Passing feather-footed through the plashy fens of life, sniffing out curiosities, amusing trifles and scandals from the worlds of culture, politics, news and sport
Thursday, March 11, 2010
One of the purposes of this blog, as well as an outlet for bad jokes and half-formed thoughts, is to add to the general sum of human knowledge, so I hope that the odd reader who stumbles across this post will find it enlightening. Today I am talking crap, for a change.
To be specific, animal crap and how we should describe it. Did you know that there are different words for animal faeces depending on which animal made the deposit? My grandmother always used to just call it "doings", as in "Oh dear, the spaniel's left his doings all over my Jeffrey Archer book", but there is a vast variety of words that could be used, according to The Straight Dope website.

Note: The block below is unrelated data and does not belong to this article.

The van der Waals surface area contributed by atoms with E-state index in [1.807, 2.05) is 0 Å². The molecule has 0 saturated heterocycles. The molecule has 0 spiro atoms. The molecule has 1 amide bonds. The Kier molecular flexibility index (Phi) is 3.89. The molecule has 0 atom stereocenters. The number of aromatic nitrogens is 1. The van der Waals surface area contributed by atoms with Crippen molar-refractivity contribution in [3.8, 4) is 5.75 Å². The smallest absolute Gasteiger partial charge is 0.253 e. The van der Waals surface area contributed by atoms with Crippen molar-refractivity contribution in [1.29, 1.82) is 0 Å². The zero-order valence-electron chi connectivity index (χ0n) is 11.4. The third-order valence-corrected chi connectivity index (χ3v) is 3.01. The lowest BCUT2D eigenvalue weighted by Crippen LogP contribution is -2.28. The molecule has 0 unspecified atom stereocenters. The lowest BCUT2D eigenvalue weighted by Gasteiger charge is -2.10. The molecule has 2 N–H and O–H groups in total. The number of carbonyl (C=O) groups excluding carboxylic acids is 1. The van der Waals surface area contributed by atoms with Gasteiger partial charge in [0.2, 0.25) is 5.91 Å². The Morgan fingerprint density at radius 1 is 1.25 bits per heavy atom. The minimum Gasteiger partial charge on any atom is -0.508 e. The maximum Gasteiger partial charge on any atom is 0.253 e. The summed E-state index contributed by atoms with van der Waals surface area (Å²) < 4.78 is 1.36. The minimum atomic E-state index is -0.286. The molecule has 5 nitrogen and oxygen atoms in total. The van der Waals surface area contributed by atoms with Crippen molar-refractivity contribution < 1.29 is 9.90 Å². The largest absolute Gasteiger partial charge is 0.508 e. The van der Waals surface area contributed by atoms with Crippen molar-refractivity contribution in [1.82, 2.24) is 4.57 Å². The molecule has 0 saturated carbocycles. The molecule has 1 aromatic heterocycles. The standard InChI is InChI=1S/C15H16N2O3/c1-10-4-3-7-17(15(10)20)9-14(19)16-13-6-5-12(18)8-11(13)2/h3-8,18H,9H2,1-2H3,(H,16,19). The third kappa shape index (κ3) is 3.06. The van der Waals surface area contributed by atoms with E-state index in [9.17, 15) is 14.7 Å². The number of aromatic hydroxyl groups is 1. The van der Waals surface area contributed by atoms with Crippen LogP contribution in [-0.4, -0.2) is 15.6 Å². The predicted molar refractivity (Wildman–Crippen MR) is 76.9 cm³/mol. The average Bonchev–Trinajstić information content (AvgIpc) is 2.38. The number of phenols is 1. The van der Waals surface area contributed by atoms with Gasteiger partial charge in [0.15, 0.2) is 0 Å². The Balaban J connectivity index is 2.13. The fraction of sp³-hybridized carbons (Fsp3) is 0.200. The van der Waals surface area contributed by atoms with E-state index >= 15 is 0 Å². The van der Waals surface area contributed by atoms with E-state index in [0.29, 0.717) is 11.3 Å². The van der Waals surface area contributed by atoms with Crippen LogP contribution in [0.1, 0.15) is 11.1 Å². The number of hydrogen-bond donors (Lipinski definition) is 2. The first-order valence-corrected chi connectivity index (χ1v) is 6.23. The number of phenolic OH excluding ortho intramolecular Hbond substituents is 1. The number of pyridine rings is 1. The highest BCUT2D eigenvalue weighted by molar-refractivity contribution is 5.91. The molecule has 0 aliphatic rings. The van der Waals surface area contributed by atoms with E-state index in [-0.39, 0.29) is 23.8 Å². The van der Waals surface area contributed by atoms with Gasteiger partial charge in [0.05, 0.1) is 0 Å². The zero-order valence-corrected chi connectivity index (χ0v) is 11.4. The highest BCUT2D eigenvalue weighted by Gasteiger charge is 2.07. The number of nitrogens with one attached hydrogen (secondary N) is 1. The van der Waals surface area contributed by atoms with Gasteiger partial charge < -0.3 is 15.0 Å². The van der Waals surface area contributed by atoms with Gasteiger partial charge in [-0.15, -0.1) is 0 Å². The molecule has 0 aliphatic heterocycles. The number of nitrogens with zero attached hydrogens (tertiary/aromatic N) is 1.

For a start, "fewmet" is the proper word you should use when describing the doings of a deer, as in "the hunter slipped on a freshly laid fewmet and blew his friend's right ear off". Cattle's doings can be called "tath", which suits me much better than "pat". Then there is "guano" (seabirds), "crotiles" (hares), "lesses" (boars), "billitting" (foxes), "spraints" (otters) and "mutes" (hawks - do other birds of prey use a different word?)
The website also lists the very important words "jumentous", which means "pertaining to the smell of horse urine", and "spatilomancy", which is telling someone's fortune by looking at dung. It's a crap job, but someone's got to do it.
Then (and I've cut this list down a lot), there is: "gleet" (phlegm from the stomach of a hawk), "dowcet" (a deer's testicle), "blissom" (to copulate with a ewe) and "caponise" (to castrate a chicken).
Should any of you readers be a bestselling historical novelist (ahem, Angus), I expect those words to be used in your next book, if not even in the title.